Screen Shot 2019-01-15 at 2.40.19 PMI have them all give a quick bio of themselves so I know what to expect and I can understand the skill level of those attending. It aids me in assigning them shooting lanes and which groups to have them shoot in. For example, I do not want to put all the newcomers in the same group shooting at the same time. I like to spread them out so that they can all receive adequate instructio Students can feel a lot of things if they are new to shooting and all of a sudden it is their turn to shoot and they step up to the line and shots start ringing out and brass starts bouncing off the ground and across the table in front of them. It can be stressful for some people. I try to search these students out and help them the best that I can. If it is really distressing to them, I have been known to to let them sit it out or leave and come back after class to get one on one instruction so they can finish up their permit requirements. This has always worked in the past. I have always been very good at noticing these students and helping them. Today, I had a group of students that just needed the shooting portion of their permit class. They had taken the classroom portion from another entity so instead of having them for the full eight hours and getting to know them, I had them for just the last four hours. We went through safety and shooting fundamentals and the range rules, all something that should have been gone through in the classroom portion of their class but was not. I had them go through the introductions and then on to the shooting. I handed out the shooting lane and group assignments the best that I could based on the limited information that I had, and then we proceeded to fire the qualification rounds. One of the gentlemen in the class was very unsure of his gun and it was very clear right away. He broke some safety rules (which everyone does as they are learning) but I right away got him straightened out on that.

Screen Shot 2019-01-15 at 2.40.29 PMHe seemed nervous and apprehensive. I worked closely with him even having him wait until after the other students shot and then had him finish his drill so I could focus solely on him, but he was still having a hard time. I would help him by going over the list of things to remember as he prepared to shoot—stance, grip, sight picture, and trigger press. Sometimes he would get it right and sometimes it was like he just could not remember. About half way through the shooting portion I was standing next to him (as I do for all new shooters) and instead of firing one round at a time he let loose with a volley of three rounds that ran from the bottom of the target holder to the top of the target. Right then and there I called for a break. I pulled him aside and had a chat with him. He apologized profusely and stated how nervous he was. He told me that when I was helping him with how to do things that it was all just too much, that it made him anxious. After the break, we all went back to finish the shooting portion. I am happy to say that he did improve immensely by the end of class, but I had to adjust my approach to instructing him. Instead of going down the list of things that needed to be done I encouraged him when he got things right and that seemed to do the trick. Though I still feel like I cheated him out of the first half of the class. I will help any student that needs the help. I will stay late after class, I will reschedule, I will do whatever needs to be done to help you become a confident shooter and help you through a permit class. But what you need to know is that your permit class is not necessarily a shooting class. It will teach you the laws, the safety rules, the mindset, and make sure you know how your gun functions; but it will not get you dialed in and turn you into a super proficient shooter. If you want that or you are very new to shooting handguns, you really need to look into continuing classes or even a private class before you take your permit class. Do not get me wrong I will do what I need to do to help you, but you have got to invest in yourself and be willing to do your part as well. -Todd Eccles -Patriot Defense -1-13-19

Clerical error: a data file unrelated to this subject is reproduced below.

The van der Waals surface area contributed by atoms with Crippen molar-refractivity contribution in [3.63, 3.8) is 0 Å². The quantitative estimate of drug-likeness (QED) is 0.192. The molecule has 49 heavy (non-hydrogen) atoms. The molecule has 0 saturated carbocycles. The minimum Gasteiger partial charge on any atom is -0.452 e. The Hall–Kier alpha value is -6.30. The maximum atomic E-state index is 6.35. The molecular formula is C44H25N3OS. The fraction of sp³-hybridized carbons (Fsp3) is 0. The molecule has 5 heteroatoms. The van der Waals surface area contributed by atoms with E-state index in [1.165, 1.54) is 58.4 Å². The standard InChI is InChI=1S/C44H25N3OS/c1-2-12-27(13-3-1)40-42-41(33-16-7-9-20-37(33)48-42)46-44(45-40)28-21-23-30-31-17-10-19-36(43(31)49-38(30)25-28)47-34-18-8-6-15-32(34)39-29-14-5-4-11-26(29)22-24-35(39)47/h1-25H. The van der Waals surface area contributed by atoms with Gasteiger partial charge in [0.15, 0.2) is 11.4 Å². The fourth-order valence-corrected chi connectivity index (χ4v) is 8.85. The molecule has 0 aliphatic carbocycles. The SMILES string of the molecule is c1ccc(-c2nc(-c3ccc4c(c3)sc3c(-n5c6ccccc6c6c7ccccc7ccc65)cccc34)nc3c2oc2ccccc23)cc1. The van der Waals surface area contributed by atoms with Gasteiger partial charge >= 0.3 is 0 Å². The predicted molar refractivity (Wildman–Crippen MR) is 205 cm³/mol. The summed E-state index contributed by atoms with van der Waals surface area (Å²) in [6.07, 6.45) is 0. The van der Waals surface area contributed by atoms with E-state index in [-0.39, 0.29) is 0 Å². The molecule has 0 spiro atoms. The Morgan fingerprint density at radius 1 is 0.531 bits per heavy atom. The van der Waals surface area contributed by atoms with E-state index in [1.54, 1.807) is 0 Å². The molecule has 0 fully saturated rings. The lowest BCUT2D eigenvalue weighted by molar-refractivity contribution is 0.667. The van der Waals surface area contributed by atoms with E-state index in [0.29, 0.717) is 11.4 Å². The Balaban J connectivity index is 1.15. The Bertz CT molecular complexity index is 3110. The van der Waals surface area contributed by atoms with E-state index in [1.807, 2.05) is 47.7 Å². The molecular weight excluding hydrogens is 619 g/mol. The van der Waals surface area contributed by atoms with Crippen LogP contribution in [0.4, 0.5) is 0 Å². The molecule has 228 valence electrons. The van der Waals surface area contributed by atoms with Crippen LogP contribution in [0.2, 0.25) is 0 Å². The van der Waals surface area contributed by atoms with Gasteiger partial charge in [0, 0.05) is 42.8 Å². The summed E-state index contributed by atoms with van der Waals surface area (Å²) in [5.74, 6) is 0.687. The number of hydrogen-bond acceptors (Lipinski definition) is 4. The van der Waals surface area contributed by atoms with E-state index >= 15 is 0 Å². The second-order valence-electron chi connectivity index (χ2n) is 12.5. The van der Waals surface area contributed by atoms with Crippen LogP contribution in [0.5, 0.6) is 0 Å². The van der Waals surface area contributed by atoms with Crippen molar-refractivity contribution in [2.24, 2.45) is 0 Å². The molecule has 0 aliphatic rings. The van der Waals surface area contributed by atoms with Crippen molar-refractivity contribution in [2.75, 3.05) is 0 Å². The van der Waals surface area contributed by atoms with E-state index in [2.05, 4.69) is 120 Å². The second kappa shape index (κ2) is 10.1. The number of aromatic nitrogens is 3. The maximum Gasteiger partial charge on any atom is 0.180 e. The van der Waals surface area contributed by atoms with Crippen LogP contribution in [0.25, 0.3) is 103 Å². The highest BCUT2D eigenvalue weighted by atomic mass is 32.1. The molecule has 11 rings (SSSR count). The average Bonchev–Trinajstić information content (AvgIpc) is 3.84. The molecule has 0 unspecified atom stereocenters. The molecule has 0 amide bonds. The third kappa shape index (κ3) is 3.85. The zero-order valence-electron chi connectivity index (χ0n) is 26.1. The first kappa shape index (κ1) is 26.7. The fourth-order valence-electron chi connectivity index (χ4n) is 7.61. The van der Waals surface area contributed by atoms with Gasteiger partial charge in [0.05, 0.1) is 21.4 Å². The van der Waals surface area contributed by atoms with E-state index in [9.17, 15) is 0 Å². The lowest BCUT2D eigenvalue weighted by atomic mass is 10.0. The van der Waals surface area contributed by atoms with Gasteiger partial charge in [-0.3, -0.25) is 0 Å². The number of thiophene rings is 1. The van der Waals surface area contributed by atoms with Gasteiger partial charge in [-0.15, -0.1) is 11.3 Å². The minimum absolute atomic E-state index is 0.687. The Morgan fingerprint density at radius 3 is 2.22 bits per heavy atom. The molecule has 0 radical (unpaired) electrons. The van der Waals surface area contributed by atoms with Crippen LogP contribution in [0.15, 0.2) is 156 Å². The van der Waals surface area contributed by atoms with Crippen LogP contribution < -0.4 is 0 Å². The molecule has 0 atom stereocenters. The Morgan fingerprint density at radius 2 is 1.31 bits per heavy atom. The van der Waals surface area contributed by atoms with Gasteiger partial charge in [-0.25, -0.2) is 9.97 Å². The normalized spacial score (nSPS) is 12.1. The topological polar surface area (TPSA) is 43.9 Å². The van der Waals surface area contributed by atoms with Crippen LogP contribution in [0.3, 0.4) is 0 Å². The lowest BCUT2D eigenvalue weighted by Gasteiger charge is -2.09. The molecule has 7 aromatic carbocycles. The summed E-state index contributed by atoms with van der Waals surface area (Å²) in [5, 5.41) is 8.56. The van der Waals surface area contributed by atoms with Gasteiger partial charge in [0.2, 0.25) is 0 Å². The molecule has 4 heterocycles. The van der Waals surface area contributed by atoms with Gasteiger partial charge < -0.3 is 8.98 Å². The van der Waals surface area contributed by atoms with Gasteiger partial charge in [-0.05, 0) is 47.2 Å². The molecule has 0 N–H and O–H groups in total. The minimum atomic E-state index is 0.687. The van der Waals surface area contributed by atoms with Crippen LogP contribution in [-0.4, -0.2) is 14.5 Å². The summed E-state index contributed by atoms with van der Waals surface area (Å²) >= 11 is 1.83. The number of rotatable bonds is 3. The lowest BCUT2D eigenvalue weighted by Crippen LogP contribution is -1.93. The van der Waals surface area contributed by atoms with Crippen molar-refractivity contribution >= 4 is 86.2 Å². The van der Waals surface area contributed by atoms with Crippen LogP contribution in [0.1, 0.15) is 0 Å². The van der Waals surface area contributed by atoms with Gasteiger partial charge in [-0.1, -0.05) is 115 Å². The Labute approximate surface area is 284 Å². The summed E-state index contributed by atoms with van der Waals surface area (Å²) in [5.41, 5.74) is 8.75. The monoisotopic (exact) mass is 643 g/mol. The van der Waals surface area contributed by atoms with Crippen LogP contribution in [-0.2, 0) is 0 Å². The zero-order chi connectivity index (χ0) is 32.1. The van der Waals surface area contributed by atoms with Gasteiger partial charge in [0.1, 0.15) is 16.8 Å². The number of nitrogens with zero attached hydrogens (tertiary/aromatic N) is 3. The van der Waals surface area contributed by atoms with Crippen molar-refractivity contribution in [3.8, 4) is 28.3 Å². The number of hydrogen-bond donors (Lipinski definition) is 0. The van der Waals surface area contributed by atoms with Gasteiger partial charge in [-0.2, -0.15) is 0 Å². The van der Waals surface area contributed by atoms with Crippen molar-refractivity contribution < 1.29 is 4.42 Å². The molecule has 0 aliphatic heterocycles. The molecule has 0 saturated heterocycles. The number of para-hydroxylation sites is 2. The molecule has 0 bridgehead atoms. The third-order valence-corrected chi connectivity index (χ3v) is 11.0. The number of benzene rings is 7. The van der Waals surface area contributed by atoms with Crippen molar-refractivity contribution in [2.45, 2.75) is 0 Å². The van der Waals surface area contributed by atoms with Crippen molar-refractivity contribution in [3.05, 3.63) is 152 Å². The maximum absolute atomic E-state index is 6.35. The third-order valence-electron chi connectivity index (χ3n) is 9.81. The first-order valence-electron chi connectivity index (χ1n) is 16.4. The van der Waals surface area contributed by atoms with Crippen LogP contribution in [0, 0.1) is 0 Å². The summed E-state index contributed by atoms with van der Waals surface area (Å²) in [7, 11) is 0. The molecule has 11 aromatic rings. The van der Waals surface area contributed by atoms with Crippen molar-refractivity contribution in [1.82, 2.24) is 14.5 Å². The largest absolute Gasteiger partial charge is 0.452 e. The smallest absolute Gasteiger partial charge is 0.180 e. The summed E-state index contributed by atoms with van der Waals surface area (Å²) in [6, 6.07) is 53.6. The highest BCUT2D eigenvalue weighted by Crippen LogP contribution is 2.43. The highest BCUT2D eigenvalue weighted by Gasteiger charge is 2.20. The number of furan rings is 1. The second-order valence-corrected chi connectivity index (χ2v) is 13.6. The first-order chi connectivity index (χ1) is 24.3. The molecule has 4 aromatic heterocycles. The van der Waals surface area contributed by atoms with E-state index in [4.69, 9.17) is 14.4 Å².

Carrying A Firearm



It is something you have thought about for awhile. It is something that has plagued your thoughts off and on for the last few years. You have decided to get a concealed carry permit. There are many reasons why a person might decide to do this. Some people will faithfully carry a firearm everywhere they legally can, some want to be able to take it to reciprocal states because they travel, and others just want the permit because it makes purchasing a firearm a little easier when it comes to the background check and NICs paperwork.1